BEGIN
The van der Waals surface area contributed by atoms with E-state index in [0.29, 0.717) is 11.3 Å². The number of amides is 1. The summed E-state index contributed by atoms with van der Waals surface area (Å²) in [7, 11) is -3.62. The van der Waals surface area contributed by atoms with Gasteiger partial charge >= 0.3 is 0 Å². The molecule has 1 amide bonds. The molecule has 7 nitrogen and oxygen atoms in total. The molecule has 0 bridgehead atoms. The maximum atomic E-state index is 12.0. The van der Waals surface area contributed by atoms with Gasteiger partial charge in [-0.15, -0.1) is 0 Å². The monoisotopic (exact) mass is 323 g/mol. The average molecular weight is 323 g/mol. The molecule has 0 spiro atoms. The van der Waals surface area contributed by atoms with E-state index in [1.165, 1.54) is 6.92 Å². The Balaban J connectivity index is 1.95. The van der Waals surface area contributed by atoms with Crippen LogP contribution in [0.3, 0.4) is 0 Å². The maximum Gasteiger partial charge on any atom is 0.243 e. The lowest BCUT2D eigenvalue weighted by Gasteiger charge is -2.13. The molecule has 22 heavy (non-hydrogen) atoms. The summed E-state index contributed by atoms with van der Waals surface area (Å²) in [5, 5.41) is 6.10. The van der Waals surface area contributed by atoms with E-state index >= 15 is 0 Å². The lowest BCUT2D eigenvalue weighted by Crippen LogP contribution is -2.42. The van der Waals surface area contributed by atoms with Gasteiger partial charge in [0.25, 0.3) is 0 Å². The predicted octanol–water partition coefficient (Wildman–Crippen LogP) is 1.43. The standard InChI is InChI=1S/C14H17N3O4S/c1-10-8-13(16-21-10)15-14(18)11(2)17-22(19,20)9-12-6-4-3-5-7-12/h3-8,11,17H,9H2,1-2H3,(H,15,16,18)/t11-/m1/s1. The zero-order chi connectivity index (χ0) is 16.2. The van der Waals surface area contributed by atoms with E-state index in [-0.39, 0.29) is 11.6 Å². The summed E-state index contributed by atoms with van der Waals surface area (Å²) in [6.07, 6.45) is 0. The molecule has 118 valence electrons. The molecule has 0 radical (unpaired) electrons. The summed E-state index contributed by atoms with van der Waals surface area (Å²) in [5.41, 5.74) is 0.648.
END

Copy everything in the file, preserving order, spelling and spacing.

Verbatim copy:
The van der Waals surface area contributed by atoms with E-state index in [0.29, 0.717) is 11.3 Å². The number of amides is 1. The summed E-state index contributed by atoms with van der Waals surface area (Å²) in [7, 11) is -3.62. The van der Waals surface area contributed by atoms with Gasteiger partial charge >= 0.3 is 0 Å². The molecule has 1 amide bonds. The molecule has 7 nitrogen and oxygen atoms in total. The molecule has 0 bridgehead atoms. The maximum atomic E-state index is 12.0. The van der Waals surface area contributed by atoms with Gasteiger partial charge in [-0.15, -0.1) is 0 Å². The monoisotopic (exact) mass is 323 g/mol. The average molecular weight is 323 g/mol. The molecule has 0 spiro atoms. The van der Waals surface area contributed by atoms with E-state index in [1.165, 1.54) is 6.92 Å². The Balaban J connectivity index is 1.95. The van der Waals surface area contributed by atoms with Crippen LogP contribution in [0.3, 0.4) is 0 Å². The maximum Gasteiger partial charge on any atom is 0.243 e. The lowest BCUT2D eigenvalue weighted by Gasteiger charge is -2.13. The molecule has 22 heavy (non-hydrogen) atoms. The summed E-state index contributed by atoms with van der Waals surface area (Å²) in [5, 5.41) is 6.10. The van der Waals surface area contributed by atoms with E-state index >= 15 is 0 Å². The lowest BCUT2D eigenvalue weighted by Crippen LogP contribution is -2.42. The van der Waals surface area contributed by atoms with Gasteiger partial charge in [0.25, 0.3) is 0 Å². The predicted octanol–water partition coefficient (Wildman–Crippen LogP) is 1.43. The standard InChI is InChI=1S/C14H17N3O4S/c1-10-8-13(16-21-10)15-14(18)11(2)17-22(19,20)9-12-6-4-3-5-7-12/h3-8,11,17H,9H2,1-2H3,(H,15,16,18)/t11-/m1/s1. The zero-order chi connectivity index (χ0) is 16.2. The van der Waals surface area contributed by atoms with E-state index in [-0.39, 0.29) is 11.6 Å². The summed E-state index contributed by atoms with van der Waals surface area (Å²) in [6.07, 6.45) is 0. The molecule has 118 valence electrons. The molecule has 0 radical (unpaired) electrons. The summed E-state index contributed by atoms with van der Waals surface area (Å²) in [5.41, 5.74) is 0.648.